Here’s where it stands with the additional $ 600 a week in unemployment benefits that expired on Friday
Anyone who has taken a basic chemistry course knows that when you combine oil with water, the two substances will not mix. No matter how hard you shake or stir the combination, you will still see oil droplets surrounded by water.
For the past two weeks, Republican and Democratic legislators have acted like oil and water on stimulus talks.
The two sides did not compromise on several issues, including the additional $ 600 a week in unemployment benefits unemployed Americans received under the $ 2 trillion CARES Act, ending completely on Friday.
As a result, 30 million unemployed Americans received $ 600 less in benefits last weekend. Some received checks under $ 235, the maximum benefit paid to beneficiaries in Mississippi, the state that pays the lowest amount of weekly unemployment benefits.
House Democrats, led by House Speaker Nancy Pelosi, are demanding that the additional $ 600 a week paid by the federal government remain in effect until January 2021, an important part of the stimulus package they passed in May, known as the HEROES Act.
Senate Republicans and members of the Trump administration say the extra $ 600 is comparable to paying Americans not to work, given that two-thirds of Americans have received more money from unemployment benefits than from their previous job.
Instead, as part of the recently unveiled HEALS law, Republican senators proposed lowering the supplementary benefits to $ 200 per week for two months until government employment services can introduce a weekly unemployment benefit equal to 70% of the previous wages of an employee.
Pelosi said $ 200 a week “does not meet the needs of working American families.” She added in an ABC interview on Sunday that it is a “condescension” to claim that Americans don’t need it because they stay at home while they might otherwise be working.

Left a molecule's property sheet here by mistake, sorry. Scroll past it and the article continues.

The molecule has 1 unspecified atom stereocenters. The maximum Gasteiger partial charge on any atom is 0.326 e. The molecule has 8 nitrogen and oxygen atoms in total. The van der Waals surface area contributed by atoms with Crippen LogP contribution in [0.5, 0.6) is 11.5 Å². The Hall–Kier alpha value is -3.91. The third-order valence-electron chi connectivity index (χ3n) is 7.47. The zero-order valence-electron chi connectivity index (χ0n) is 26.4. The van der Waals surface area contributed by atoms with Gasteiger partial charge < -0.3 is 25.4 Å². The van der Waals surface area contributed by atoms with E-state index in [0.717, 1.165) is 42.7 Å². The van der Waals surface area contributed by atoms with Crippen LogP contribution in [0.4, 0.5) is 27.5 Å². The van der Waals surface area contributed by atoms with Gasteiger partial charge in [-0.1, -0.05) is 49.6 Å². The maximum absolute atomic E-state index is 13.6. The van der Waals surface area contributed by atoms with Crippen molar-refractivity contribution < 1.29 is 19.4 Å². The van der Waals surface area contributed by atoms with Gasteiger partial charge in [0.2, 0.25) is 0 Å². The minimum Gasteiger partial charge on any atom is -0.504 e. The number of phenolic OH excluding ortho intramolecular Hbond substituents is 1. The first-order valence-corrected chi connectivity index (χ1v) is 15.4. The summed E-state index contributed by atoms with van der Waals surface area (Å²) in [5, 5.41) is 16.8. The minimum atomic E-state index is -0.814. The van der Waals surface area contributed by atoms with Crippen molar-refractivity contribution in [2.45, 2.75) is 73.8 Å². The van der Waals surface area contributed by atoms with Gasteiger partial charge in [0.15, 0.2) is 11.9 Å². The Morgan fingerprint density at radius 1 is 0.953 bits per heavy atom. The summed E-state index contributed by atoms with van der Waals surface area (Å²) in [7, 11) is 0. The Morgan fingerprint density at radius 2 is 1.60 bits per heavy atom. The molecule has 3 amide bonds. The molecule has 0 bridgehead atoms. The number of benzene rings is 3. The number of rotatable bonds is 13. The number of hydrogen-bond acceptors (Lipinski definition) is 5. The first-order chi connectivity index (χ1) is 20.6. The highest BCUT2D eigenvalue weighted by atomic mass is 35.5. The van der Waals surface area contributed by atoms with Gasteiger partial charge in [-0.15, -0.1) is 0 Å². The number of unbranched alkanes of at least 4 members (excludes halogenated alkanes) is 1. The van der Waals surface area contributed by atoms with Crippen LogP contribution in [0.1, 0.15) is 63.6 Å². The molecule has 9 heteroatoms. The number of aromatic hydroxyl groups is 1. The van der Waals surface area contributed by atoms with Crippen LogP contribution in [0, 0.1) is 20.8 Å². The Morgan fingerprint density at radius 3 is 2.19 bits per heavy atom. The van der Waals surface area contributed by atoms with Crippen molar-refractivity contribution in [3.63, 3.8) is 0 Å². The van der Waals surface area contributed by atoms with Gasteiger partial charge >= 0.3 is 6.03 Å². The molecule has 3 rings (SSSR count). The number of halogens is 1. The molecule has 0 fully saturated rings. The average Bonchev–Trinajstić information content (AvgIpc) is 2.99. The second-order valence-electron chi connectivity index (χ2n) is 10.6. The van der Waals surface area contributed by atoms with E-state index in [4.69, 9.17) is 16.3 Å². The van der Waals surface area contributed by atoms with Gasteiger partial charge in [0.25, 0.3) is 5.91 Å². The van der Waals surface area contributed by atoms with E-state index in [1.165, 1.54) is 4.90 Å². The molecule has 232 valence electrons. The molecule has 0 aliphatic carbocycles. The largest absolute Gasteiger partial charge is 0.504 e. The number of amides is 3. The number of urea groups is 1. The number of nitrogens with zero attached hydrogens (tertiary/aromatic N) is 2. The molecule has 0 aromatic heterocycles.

Republicans tried to pass a week-long extension of the $ 600 payout as the two sides continue to negotiate an overarching stimulus package, but they couldn’t get enough votes in the Senate to pass it on to the House.
Even if the proposed extension did reach the House, it is highly unlikely that it would have been adopted given Pelosi’s opposition to short-term extensions, which she believes are only appropriate when legislators are “about to enter into an agreement or you have agreement.”
However, House Majority Leader Steny Hoyer indicated last week that Democrats are willing to compromise on the $ 600 payout.
“It’s not $ 600 or a failure,” he said in a CNN interview. He also said that the Republicans’ argument that the extra $ 600 discourages people from working “has some validity, and we must deal with it.”
“It’s not a $ 600 or bust”
For Pelosi, it’s $ 600 or bust, at least for now, she said in a CNN interview Monday. The $ 600 is more related to the unemployment rate. If unemployment falls, that number may drop. ‘
Senate Secretary of State Chuck Schumer and Senator Ron Wyden, an Oregon Democrat, have filed a bill that would keep federal unemployment benefits at $ 600 “until the average three-month total unemployment level falls below 11%.”
At that point, benefits would drop by $ 100 for every 1% drop in a state’s unemployment rate.
Senator Mitt Romney, a Republican from Utah, has made a similar proposal, supported by two other Republican senators, Susan Collins from Maine and Martha McSally from Arizona.
Their proposal calls for federal unemployment benefits to be extended by three months. States can decide whether to pay benefits equal to 80% of workers’ previous wages, or whether to begin phasing out benefits from $ 500 in August and $ 100 each month through October.
Pelosi said Romney’s proposal is “something to talk about” at a later date.
Mitch McConnell, majority of the Senate, has not indicated whether he will plan a Senate vote on any of these proposals.
Trump administration members said the president is investigating options to bypass Congress to address some of the economic problems Americans face if the House and Senate fail to get a second stimulus package, the Washington Post . reported Monday.